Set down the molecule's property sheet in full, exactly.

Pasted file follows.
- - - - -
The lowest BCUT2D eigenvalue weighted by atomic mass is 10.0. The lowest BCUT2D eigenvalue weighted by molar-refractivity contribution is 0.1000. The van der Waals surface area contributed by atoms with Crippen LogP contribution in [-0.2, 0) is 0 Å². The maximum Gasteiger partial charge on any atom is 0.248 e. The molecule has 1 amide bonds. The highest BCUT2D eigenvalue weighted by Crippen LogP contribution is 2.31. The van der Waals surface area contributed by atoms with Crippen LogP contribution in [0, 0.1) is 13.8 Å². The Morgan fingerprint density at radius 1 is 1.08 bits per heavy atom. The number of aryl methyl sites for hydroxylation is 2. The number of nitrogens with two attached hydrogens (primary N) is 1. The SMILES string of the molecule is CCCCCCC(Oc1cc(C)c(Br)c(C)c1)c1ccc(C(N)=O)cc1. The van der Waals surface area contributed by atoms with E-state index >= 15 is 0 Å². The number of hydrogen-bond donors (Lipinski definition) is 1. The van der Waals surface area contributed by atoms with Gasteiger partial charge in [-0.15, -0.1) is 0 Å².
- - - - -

The lowest BCUT2D eigenvalue weighted by atomic mass is 10.0. The lowest BCUT2D eigenvalue weighted by molar-refractivity contribution is 0.1000. The van der Waals surface area contributed by atoms with Crippen LogP contribution in [-0.2, 0) is 0 Å². The maximum Gasteiger partial charge on any atom is 0.248 e. The molecule has 1 amide bonds. The highest BCUT2D eigenvalue weighted by Crippen LogP contribution is 2.31. The van der Waals surface area contributed by atoms with Crippen LogP contribution in [0, 0.1) is 13.8 Å². The Morgan fingerprint density at radius 1 is 1.08 bits per heavy atom. The number of aryl methyl sites for hydroxylation is 2. The number of nitrogens with two attached hydrogens (primary N) is 1. The SMILES string of the molecule is CCCCCCC(Oc1cc(C)c(Br)c(C)c1)c1ccc(C(N)=O)cc1. The van der Waals surface area contributed by atoms with E-state index >= 15 is 0 Å². The number of hydrogen-bond donors (Lipinski definition) is 1. The van der Waals surface area contributed by atoms with Gasteiger partial charge in [-0.15, -0.1) is 0 Å².